Romney will try to take advantage of the GOP base’s newfound love of tax breaks for the rich, while continuing to pretend that he never supported choice and gay rights and reasonable environmental and health policies. If he can get away with it, he’ll be the perfect candidate for today’s ultraconservative GOP. But either way, he’s bound to become a powerful symbol of just how far to the Right you have to go to make it in today’s Republican Party.

 

By: Michael B. Keegan, President, People For The American Way: Posted June 3, 2011 in The Huffington Post.

June 5, 2011 Posted by | Conservatives, Democracy, Economy, Elections, GOP, Health Care, Ideologues, Ideology, Mitt Romney, Politics, Public Opinion, Religion, Republicans, Right Wing, Tea Party, Voters | , , , , , , , , , , , , , , , , , , | Leave a comment

The Return Of Back-Alley Abortions

Underground abortions have returned to the United States, just as pro-choice activists have warned for years. And women have started going to jail for the crime of ending their own pregnancies, or trying to.

This week Jennie L. McCormack, a 32-year-old mother of three from eastern Idaho, was arrested for self-inducing an abortion. According to the Associated Press, McCormack couldn’t afford a legal procedure, and so took pills that her sister had ordered online. For some reason, she kept the fetus, which police found after they were called by a disapproving acquaintance. She now faces up to five years in prison, as well as a $5,000 fine.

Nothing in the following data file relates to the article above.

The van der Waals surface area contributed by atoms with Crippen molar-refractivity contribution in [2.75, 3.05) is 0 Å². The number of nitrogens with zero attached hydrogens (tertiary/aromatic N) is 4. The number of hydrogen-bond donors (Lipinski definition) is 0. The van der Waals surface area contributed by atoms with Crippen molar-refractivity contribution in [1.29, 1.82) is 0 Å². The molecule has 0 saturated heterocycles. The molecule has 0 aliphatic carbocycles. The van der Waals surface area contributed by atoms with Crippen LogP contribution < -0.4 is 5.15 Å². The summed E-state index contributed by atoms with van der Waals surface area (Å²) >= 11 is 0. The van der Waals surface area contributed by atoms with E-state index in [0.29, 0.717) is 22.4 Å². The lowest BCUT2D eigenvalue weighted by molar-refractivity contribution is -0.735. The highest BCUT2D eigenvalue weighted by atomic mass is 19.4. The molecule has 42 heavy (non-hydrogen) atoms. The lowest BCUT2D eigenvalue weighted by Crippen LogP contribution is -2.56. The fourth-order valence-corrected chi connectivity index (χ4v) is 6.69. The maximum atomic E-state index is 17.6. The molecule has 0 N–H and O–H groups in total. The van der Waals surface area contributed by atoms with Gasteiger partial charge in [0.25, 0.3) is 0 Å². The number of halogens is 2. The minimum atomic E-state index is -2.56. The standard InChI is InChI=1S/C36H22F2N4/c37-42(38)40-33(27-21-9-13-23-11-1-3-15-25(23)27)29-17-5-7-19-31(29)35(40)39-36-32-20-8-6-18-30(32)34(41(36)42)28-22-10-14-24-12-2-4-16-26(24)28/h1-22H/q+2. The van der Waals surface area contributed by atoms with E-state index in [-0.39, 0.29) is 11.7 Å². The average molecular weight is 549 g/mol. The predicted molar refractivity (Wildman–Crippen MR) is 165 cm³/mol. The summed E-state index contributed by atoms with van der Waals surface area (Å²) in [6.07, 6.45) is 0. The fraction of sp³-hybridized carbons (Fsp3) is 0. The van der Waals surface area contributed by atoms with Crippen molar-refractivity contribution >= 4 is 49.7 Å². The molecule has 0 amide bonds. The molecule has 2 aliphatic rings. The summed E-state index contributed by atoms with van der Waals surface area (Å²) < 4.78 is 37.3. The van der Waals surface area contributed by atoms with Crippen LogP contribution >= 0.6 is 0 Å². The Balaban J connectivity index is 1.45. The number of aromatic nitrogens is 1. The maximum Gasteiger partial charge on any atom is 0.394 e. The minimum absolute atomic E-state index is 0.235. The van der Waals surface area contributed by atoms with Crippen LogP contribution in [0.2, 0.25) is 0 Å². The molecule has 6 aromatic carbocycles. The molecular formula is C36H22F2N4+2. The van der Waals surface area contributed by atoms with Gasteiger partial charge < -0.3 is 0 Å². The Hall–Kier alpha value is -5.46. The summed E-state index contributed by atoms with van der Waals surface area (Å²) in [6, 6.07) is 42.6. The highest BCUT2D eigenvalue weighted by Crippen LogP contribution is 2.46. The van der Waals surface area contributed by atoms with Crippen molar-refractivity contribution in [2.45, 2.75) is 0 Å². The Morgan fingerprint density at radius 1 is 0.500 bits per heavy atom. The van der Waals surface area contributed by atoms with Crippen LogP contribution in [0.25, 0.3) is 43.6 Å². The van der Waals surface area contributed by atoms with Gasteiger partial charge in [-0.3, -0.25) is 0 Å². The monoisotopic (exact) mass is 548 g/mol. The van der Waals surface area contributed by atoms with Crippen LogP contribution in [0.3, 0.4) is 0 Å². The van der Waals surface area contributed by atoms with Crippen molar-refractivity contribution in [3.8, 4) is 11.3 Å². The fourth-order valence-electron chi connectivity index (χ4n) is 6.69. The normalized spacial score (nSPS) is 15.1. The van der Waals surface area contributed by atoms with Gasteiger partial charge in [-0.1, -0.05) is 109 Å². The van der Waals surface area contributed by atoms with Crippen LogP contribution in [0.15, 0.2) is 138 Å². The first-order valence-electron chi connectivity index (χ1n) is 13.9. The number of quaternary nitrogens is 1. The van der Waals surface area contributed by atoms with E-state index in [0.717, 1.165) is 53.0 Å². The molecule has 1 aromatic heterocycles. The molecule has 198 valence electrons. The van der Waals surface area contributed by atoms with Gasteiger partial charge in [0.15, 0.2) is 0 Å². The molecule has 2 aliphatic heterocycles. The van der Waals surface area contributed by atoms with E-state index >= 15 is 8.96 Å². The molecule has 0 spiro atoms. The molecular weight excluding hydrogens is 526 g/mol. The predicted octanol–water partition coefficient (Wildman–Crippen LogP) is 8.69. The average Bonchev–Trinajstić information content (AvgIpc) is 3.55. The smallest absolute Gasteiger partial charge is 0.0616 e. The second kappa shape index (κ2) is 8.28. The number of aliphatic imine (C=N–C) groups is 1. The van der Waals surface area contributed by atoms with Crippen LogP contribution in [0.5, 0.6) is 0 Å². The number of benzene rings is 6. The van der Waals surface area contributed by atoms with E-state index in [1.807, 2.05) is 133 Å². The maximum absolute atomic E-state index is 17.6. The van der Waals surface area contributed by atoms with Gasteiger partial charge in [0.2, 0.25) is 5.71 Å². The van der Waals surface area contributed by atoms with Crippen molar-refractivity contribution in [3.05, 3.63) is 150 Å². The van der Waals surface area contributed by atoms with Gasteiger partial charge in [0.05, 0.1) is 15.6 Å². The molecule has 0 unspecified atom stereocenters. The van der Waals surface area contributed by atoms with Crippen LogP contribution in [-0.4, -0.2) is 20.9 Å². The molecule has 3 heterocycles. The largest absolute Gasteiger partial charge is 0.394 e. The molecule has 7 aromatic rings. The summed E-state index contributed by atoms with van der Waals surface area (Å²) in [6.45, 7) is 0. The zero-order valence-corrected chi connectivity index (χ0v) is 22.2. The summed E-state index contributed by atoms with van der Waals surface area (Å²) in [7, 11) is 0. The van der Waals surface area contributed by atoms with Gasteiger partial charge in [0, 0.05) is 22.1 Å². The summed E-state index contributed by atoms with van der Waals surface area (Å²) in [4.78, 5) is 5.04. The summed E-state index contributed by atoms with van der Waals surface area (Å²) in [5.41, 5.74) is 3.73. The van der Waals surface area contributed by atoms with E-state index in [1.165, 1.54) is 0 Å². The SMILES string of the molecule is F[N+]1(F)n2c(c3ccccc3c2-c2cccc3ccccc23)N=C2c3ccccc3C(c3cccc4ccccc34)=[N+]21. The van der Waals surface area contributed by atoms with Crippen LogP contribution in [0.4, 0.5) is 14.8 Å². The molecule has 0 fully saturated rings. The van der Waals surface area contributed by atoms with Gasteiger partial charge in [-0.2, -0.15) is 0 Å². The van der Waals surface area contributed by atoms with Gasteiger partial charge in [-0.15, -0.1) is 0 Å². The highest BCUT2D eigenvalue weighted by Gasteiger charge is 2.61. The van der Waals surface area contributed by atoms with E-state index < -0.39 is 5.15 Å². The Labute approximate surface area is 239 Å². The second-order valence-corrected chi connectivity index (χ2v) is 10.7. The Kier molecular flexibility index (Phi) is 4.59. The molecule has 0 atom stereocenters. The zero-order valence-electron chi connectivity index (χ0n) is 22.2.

Idaho recently banned abortions after 20 weeks, and McCormack’s fetus was reportedly between five and six months old. But according to Alexa Kolbi-Molinas, a staff attorney for the ACLU’s Reproductive Freedom Project, under Idaho law, McCormack could have been arrested even if she’d been in her first trimester because self-induced abortion is illegal in all circumstances. “It doesn’t matter if it’s an 8- or 10- or 12-week abortion,” says Kolbi-Molinas. “If you do what you could get lawfully in a doctor’s office—what you have a constitutional right to access in a doctor’s office—they can throw you in jail and make you a convicted felon.”

While horrific, McCormack’s case is not unique. In recent years, several women have been arrested on suspicion of causing their own abortions, or attempting to. Most have come from conservative rural states with few clinics and numerous restrictions on abortion. In America’s urban centers and liberal enclaves, the idea of women being prosecuted for taking desperate measures to end their pregnancies might seem inconceivable, a never-again remnant of the era before Roe v. Wade. In fact, it’s a slowly encroaching reality.